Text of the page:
Review Roundup: Timothée Chalamet Leads WONKA Movie Musical Prequel; What Do Critics Think?

Wonka is set to open in theaters on December 15.

By: Dec. 04, 2023
Review Roundup: Timothée Chalamet Leads WONKA Movie Musical Prequel; What Do Critics Think?
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Willy Wonka is back in the new musical prequel starring Timothée Chalamet.

Based on the character at the center of Roald Dahl’s Charlie and the Chocolate Factory, “Wonka” tells the wondrous story of how a young chocolate-maker, armed with nothing but a hatful of dreams, manages to change the world, one delectable bite at a time.

From Paul King, writer/director of the “Paddington” films, David Heyman and producers Alexandra Derbyshire and Luke Kelly (“Roald Dahl’s Matilda the Musical”), comes an intoxicating mix of magic and music, mayhem and emotion.

It also stars Calah Lane, Keegan-Michael Key, Paterson Joseph, Matt Lucas, Mathew Baynton, Sally Hawkins, Rowan Atkinson, Jim Carter, with Oscar winner Olivia Colman and Hugh Grant. The film also stars Natasha Rothwell, Rich Fulcher, Rakhee Thakrar, Tom Davis, and Kobna Holdbrook-Smith.

Neil Hannon of the band The Divine Comedy wrote the original songs for the film, with a score by Joby Talbot.

Ahead of the film's December 15 release in theaters, check out what critics thought of the film below! Check back as more reviews continue to drop.


Owen Gleiberman, Variety: "As a movie, 'Wonka' may be the squarest big-scale Hollywood musical in decades. How square is it? In an era that has given us such visionary next-level musicals as 'La La Land,' 'Moulin Rouge!,' and the shockingly underrated 'The Greatest Showman,' as well as such hip and vibrant Broadway adaptations as 'Chicago,' 'Hairspray,' 'In the Heights,' 'Mamma Mia!,' 'Les Misérables,' and “Rent,' 'Wonka,' ... plays like a more visually limber version of some singing-and-dancing relic from the late-studio-system era of 'Oliver!' (1968) and 'Scrooge' (1970). It’s so square it makes 'Mary Poppins Returns' look edgy.

David Rooney, The Hollywood Reporter: "King’s claim that his star has a voice like Bing Crosby’s is a stretch, but while Chalamet’s vocals are on the thin side, they’re tuneful enough. He does better with dance duties, executing choreographer Christopher Gattelli’s moves — from vigorous tap and soft-shoe to more athletic turns — with nimble flair and a joy that the actor’s fans will likely find contagious. I just wish I found the performance more infectious overall."

Peter Bradshaw, The Guardian: "On paper, it is the worst possible idea: a new musical-prequel origin myth for Willy Wonka, the reclusive top-hatted chocolatier from Roald Dahl’s 1964 children’s story Charlie and the Chocolate Factory ... But in the hands of Brit-cinema’s new kings of comedy, writer Simon Farnaby and writer-director Paul King (who have already worked their magic on Paddington), this pre-Wonka is an absolute Christmas treat; it’s spectacular, imaginative, sweet-natured and funny."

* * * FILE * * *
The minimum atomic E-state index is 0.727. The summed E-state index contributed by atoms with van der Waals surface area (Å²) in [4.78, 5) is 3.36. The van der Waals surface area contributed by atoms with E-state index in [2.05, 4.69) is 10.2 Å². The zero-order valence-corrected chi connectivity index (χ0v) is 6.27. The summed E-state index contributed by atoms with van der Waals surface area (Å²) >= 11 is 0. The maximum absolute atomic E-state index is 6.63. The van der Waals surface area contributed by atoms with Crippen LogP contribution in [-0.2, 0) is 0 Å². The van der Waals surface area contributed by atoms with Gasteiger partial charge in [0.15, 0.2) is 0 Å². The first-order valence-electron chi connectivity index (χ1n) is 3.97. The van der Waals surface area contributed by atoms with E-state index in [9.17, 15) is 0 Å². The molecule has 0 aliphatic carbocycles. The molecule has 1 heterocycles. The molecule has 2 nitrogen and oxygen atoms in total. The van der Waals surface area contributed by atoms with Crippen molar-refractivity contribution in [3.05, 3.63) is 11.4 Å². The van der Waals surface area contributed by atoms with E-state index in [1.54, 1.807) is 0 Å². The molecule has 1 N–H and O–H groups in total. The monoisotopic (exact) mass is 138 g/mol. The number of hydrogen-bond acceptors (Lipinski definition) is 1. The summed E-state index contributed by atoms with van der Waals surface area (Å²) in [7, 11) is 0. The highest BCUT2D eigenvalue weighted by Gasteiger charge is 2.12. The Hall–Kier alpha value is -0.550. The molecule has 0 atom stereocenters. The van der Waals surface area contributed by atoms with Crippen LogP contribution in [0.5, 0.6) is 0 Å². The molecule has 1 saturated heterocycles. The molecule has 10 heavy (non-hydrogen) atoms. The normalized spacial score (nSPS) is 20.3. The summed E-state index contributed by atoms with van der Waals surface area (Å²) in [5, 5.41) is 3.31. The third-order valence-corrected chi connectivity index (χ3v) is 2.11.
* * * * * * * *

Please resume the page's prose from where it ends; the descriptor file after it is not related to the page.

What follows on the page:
Nicholas Barber, BBC: "It doesn't convince you that Willy's back story ever needed to be told. Slotting together bits from Mary Poppins, Sweeney Todd, Oliver Twist, and more besides, it's less like a finely crafted chocolate gateau than one of those selection boxes that contains several brand-name chocolate bars, all wrapped in garish plastic packaging."

Tom Jorgensen, IGN: "It’s the second attempt in two years at adapting a beloved Dahl classic into a movie musical; while Netflix’s Matilda benefited from drafting off the blueprint of a Tony-winning stage play, I’m happy to say that Wonka is able to mostly resist the urge to dip into the songbook of the 1971 original and forge its own compositional path."

William Bibbiani, The Wrap: "There are songs in “Wonka,” but outside of the revival of “Pure Imagination,” none of them strike a chord. There’s also a plot involving sabotaged chocolates, a secret conspiracy and an elaborate heist, but it doesn’t seem like we’re really supposed to care. We’re just supposed to consume."

Robbie Collin, Telegraph: "Devout Wonkarians are rewarded with nods and winks: a turn of phrase here, a visual echo there, or a tinkling of Pure Imagination in Toby Talbot’s magical score. (The suite of new songs, by Talbot and his old Divine Comedy collaborator Neil Hannon, are witty and wondrous: a set of instant, hear-once, hum-forever classics.) Otherwise, though, the film largely just gets on with its own Great Chocolate Caper thing."

David Ehrlich, IndieWire: "Chief among those shortcomings would have to be Chalamet’s singing voice, a reedy instrument that sounds as magically enhanced as any of Willy’s confections, but makes up in high school theater-like enthusiasm what it lacks in Broadway-level tone. If 'Wonka' is heightened enough to exist at the exact midpoint between the 'The Grand Budapest Hotel' and 'The Greatest Showman,' Chalamet’s raw excitability helps ground the movie in something real enough to keep it from floating away."


Watch the trailer for the film here:


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